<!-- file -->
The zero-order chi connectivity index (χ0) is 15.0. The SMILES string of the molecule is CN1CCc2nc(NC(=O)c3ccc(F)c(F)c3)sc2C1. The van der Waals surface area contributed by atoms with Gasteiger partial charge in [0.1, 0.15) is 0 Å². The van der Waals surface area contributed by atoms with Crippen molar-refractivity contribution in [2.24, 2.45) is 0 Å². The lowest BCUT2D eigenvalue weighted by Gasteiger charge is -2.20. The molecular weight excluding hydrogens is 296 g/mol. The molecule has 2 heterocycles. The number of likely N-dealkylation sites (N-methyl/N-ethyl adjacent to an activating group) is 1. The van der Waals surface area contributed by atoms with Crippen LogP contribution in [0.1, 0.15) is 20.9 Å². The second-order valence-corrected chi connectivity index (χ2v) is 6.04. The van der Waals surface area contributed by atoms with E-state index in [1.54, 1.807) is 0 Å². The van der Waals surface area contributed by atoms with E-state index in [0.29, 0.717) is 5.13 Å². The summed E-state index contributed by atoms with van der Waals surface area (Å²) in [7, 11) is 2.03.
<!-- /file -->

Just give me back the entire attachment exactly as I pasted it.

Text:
The zero-order chi connectivity index (χ0) is 15.0. The SMILES string of the molecule is CN1CCc2nc(NC(=O)c3ccc(F)c(F)c3)sc2C1. The van der Waals surface area contributed by atoms with Gasteiger partial charge in [0.1, 0.15) is 0 Å². The van der Waals surface area contributed by atoms with Crippen molar-refractivity contribution in [2.24, 2.45) is 0 Å². The lowest BCUT2D eigenvalue weighted by Gasteiger charge is -2.20. The molecular weight excluding hydrogens is 296 g/mol. The molecule has 2 heterocycles. The number of likely N-dealkylation sites (N-methyl/N-ethyl adjacent to an activating group) is 1. The van der Waals surface area contributed by atoms with Crippen LogP contribution in [0.1, 0.15) is 20.9 Å². The second-order valence-corrected chi connectivity index (χ2v) is 6.04. The van der Waals surface area contributed by atoms with E-state index in [1.54, 1.807) is 0 Å². The van der Waals surface area contributed by atoms with E-state index in [0.29, 0.717) is 5.13 Å². The summed E-state index contributed by atoms with van der Waals surface area (Å²) in [7, 11) is 2.03.